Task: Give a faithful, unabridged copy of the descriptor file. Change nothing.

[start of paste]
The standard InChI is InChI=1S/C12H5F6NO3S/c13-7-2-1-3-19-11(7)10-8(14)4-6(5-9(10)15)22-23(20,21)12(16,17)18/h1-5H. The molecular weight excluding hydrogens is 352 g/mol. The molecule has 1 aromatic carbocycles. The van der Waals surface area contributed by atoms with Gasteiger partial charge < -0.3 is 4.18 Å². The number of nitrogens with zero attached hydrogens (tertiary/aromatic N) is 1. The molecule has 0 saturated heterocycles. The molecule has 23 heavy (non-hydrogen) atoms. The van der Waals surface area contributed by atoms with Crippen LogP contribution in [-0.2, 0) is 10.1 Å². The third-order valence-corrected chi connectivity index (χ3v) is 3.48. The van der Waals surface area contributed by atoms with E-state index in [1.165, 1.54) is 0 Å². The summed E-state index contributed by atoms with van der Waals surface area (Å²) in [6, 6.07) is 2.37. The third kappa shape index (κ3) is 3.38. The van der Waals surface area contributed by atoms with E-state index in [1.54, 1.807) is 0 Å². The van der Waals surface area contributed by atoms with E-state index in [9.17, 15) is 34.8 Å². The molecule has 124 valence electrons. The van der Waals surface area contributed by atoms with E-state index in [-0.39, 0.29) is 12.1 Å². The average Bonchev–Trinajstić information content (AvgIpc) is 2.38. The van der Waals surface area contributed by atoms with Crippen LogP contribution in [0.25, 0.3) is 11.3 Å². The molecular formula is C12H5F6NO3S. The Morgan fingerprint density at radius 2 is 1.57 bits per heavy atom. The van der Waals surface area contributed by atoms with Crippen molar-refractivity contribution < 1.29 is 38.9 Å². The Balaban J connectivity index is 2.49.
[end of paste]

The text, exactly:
The standard InChI is InChI=1S/C12H5F6NO3S/c13-7-2-1-3-19-11(7)10-8(14)4-6(5-9(10)15)22-23(20,21)12(16,17)18/h1-5H. The molecular weight excluding hydrogens is 352 g/mol. The molecule has 1 aromatic carbocycles. The van der Waals surface area contributed by atoms with Gasteiger partial charge < -0.3 is 4.18 Å². The number of nitrogens with zero attached hydrogens (tertiary/aromatic N) is 1. The molecule has 0 saturated heterocycles. The molecule has 23 heavy (non-hydrogen) atoms. The van der Waals surface area contributed by atoms with Crippen LogP contribution in [-0.2, 0) is 10.1 Å². The third-order valence-corrected chi connectivity index (χ3v) is 3.48. The van der Waals surface area contributed by atoms with E-state index in [1.165, 1.54) is 0 Å². The summed E-state index contributed by atoms with van der Waals surface area (Å²) in [6, 6.07) is 2.37. The third kappa shape index (κ3) is 3.38. The van der Waals surface area contributed by atoms with E-state index in [1.54, 1.807) is 0 Å². The van der Waals surface area contributed by atoms with E-state index in [9.17, 15) is 34.8 Å². The molecule has 124 valence electrons. The van der Waals surface area contributed by atoms with E-state index in [-0.39, 0.29) is 12.1 Å². The average Bonchev–Trinajstić information content (AvgIpc) is 2.38. The van der Waals surface area contributed by atoms with Crippen LogP contribution in [0.25, 0.3) is 11.3 Å². The molecular formula is C12H5F6NO3S. The Morgan fingerprint density at radius 2 is 1.57 bits per heavy atom. The van der Waals surface area contributed by atoms with Crippen molar-refractivity contribution < 1.29 is 38.9 Å². The Balaban J connectivity index is 2.49.